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Wits has embraced Open Access, which refers to the practice of providing unrestricted access to peer-reviewed research journal articles via the internet.
The Library, Research Office, and the Centre for Learning, Teaching and Development (CLTD) at Wits jointly hosted the eighth annual Open Access Seminar in the Senate Room on Monday, 22 October.
“It’s good to grapple with issues and see how Wits handles [these] mixed tensions,” he said, referring to the challenge of, for example, making medical data openly available while simultaneously ethically respecting anonymity. Drennan invited delegates to share their ideas at the seminar, as it is only through such sharing that progress can be made.
Ms Denise Nicholson, Scholarly Communications Librarian at Wits, provided an overview of Wits’ OA policies, which were approved in June. The policies apply to all academic and professional staff at Wits.
Nicholson advised that postgraduate dissertations and theses (master’s and doctoral degrees) are stored on WIREdDSpace (Wits Institutional Repository on DSpace). Click here for the Libguides, a comprehensive resource for researchers and postgraduate students on publishing (conventional, open publishing and self-publishing) and related issues, including:
- Evaluating Journals
- Accredited Journals
- Predatory Publishers
- Ethics and Plagiarism
- Myths about Open Access
- Research Process and Resources
- Wits Library Services and Resources
Plagiarism in South African management journals: Unethical practices in the academy
Professor Adele Thomas is a Professor in the College of Business and Economics in the Department of Industrial Psychology and People Management at the University of Johannesburg. She is the former director of Wits Business School. The self-professed “academic activist” intently investigates plagiarism. Thomas delivered findings from a study in which she investigated the incidence of plagiarism in 19 management journals.
Thomas defined plagiarism as the verbatim or near-verbatim copy of text and submitting the work of another as if it were your own.
“It is ‘the act of making one’s own that which rightfully belongs to another’ and it attacks the core value of academic integrity,” says Thomas.
Student plagiarism is internationally recognised and researched – plagiarism in faculty, less so. However, faculty plagiarism is on the rise, says Thomas, and it’s linked to the proliferation of journals
Thomas’ study (which continued an earlier study) suggested that experienced researchers (as opposed to young, naïve scholars) plagiarise and that in developing countries, in particular, rules of research protocol may be obscure. Institutional factors can promote plagiarism (were reputation is based on research output at the expense of quality), the study found, as does persistence of the “publish or perish” syndrome and institutional reward incentives such as attracting research grants, promotions, or salary increases. Furthermore, ‘cut and paste’ tech enable plagiarism.
The following conditions at universities make plagiarism easier, according to this study:
- Excessive competition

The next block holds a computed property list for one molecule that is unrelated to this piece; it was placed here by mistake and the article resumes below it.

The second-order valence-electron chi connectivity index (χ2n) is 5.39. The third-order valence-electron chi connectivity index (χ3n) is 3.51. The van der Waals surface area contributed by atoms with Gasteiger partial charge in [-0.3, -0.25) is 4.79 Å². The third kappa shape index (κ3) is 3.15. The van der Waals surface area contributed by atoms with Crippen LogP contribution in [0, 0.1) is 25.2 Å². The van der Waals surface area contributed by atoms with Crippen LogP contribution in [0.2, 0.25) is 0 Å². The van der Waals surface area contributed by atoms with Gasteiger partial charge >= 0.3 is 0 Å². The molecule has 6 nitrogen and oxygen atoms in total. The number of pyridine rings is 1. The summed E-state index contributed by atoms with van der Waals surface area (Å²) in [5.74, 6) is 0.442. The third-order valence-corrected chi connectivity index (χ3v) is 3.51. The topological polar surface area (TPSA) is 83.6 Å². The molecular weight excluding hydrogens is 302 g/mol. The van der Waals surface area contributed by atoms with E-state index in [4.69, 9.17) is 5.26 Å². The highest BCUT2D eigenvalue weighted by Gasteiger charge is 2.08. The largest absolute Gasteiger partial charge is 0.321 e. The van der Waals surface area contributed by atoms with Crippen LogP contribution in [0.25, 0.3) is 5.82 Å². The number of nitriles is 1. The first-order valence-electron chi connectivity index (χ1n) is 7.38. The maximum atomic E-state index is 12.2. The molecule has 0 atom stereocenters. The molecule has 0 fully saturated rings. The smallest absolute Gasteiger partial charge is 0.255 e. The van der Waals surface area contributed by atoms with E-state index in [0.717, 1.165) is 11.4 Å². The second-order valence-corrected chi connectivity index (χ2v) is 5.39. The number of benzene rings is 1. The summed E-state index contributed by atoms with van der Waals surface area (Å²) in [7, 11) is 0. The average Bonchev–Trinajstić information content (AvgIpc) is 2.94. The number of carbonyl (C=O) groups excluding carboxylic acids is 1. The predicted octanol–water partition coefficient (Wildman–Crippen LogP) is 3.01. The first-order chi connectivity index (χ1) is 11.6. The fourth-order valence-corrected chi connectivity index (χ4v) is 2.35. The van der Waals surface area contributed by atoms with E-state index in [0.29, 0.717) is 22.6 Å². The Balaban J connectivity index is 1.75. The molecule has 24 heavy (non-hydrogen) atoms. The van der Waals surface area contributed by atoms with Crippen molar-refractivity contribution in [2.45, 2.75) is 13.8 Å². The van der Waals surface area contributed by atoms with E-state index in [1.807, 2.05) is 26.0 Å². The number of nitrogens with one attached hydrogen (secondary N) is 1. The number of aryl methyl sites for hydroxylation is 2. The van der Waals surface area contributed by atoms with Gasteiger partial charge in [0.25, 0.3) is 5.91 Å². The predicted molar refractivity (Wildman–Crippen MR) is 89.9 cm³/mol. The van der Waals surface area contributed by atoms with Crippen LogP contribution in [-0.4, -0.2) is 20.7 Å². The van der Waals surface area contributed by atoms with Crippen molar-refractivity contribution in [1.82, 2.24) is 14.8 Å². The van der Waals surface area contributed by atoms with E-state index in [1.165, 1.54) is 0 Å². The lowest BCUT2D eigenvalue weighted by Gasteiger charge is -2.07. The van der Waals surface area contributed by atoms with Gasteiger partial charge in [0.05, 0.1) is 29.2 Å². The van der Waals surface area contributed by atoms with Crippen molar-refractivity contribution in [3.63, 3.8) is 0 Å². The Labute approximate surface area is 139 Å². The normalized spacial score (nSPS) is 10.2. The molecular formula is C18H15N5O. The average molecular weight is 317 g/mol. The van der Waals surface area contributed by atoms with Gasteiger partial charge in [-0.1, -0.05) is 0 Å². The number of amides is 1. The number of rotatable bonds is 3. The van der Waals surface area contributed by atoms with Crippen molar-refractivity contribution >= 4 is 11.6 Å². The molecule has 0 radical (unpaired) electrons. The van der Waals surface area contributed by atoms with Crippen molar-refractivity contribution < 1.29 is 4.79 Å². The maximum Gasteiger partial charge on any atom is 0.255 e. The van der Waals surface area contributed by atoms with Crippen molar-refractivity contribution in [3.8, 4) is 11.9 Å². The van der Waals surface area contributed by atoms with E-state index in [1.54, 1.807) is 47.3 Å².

- Higher value placed on research output than the quality
- Disproportionate rewards for publication
- Unjust working environment
- Insufficient checks and balances
Furthermore, the Department of Higher Education and Training (DOHET) pays scholars up to R120 000 per article for publication in specific journals. The study found that DOHET paid up to R13m for articles that showed more than 24% plagiarism on Turnitin, a commercial, internet-based plagiarism detection service. The DOHET has since elected to re-examine its subsidy policy to address exploitation.
Thomas recommended vigilance of the research that universities are producing and zero tolerance for a culture of cheating. Universities need to balance [research output-related and rankings] information with quality assurance and promote research ethics within a context of multiculturalism.
“The moral climate of the university can influence faculty and student behavior. Thus, addressing faculty plagiarism should be essential,” says Thomas.
Wits and Massive Open Online Courses
Dominique Wooldridge is the team leader and content developer in the eLearning Support and Innovation Unit in CLTD. She shared an update on the Massive Open Online Courses (MOOCs) available on the WitsX platform.
“Everything is open access and free,” says Wooldridge or students can choose to receive a verified certificate for a small fee.
WitsX currently has nine MOOCs, which 52 000 students worldwide have completed and WitsX has issued 1050 certificates. The first MOOCs, launched in 2016, have been successful:
- Research Methods: An Engineering Approach, which 9500 students completed
- System Dynamics for Health Sciences, which 10 000 students are completing
- Results-Based Project Management: Monitoring and Evaluation (instructor-led, not self-paced) has reached 16 000 students.
The MOOC, Introduction to Stewart’s Model of Physiological Acid-Base Chemistry, is aimed at physicians, ICU nurses and others working in acute care, and provides an introduction to Peter Stewart’s model of clinical acid-base chemistry.
“Professor David Ruben found a chemical approach to explaining the Ph levels in your blood,” says Woodridge of this seemingly obscure but popular MOOC.
MOOCs developed in 2018 include Civil Society and African Media Policy in the Digital Age and Activism and Citizen Journalism through Media.
MOOC on Digital Transformation launches 7 November
“On 7 November 2018, we’re launching a MOOC on Digital Transformation and the IT Team. This course will help you understand what digital transformation truly mean, how it impacts organizations and how it changes the role of the IT team,” says Wooldridge.
Sign up. It’s free!